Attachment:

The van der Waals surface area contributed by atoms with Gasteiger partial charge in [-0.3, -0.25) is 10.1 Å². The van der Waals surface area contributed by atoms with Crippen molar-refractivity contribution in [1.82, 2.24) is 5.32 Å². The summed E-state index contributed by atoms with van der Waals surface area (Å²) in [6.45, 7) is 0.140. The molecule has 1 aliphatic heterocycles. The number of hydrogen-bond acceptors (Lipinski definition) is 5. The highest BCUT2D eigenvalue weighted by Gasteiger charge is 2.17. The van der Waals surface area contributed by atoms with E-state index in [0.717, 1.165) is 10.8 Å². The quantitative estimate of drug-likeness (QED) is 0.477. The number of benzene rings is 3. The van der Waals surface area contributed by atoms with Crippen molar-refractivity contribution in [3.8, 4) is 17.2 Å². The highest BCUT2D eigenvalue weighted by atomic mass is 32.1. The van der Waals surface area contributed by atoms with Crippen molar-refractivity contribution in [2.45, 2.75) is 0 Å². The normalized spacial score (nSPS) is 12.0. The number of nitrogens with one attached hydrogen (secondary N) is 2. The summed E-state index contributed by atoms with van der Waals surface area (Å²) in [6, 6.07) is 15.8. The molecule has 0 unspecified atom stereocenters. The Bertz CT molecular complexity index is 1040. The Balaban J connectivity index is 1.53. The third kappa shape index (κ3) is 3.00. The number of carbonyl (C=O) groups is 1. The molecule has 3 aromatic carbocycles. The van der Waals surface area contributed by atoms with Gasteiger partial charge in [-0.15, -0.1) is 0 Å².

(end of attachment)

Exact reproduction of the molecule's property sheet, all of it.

The van der Waals surface area contributed by atoms with Gasteiger partial charge in [-0.3, -0.25) is 10.1 Å². The van der Waals surface area contributed by atoms with Crippen molar-refractivity contribution in [1.82, 2.24) is 5.32 Å². The summed E-state index contributed by atoms with van der Waals surface area (Å²) in [6.45, 7) is 0.140. The molecule has 1 aliphatic heterocycles. The number of hydrogen-bond acceptors (Lipinski definition) is 5. The highest BCUT2D eigenvalue weighted by Gasteiger charge is 2.17. The van der Waals surface area contributed by atoms with E-state index in [0.717, 1.165) is 10.8 Å². The quantitative estimate of drug-likeness (QED) is 0.477. The number of benzene rings is 3. The van der Waals surface area contributed by atoms with Crippen molar-refractivity contribution in [3.8, 4) is 17.2 Å². The highest BCUT2D eigenvalue weighted by atomic mass is 32.1. The van der Waals surface area contributed by atoms with Crippen molar-refractivity contribution in [2.45, 2.75) is 0 Å². The normalized spacial score (nSPS) is 12.0. The number of nitrogens with one attached hydrogen (secondary N) is 2. The summed E-state index contributed by atoms with van der Waals surface area (Å²) in [6, 6.07) is 15.8. The molecule has 0 unspecified atom stereocenters. The Bertz CT molecular complexity index is 1040. The Balaban J connectivity index is 1.53. The third kappa shape index (κ3) is 3.00. The number of carbonyl (C=O) groups is 1. The molecule has 3 aromatic carbocycles. The van der Waals surface area contributed by atoms with Gasteiger partial charge in [-0.15, -0.1) is 0 Å².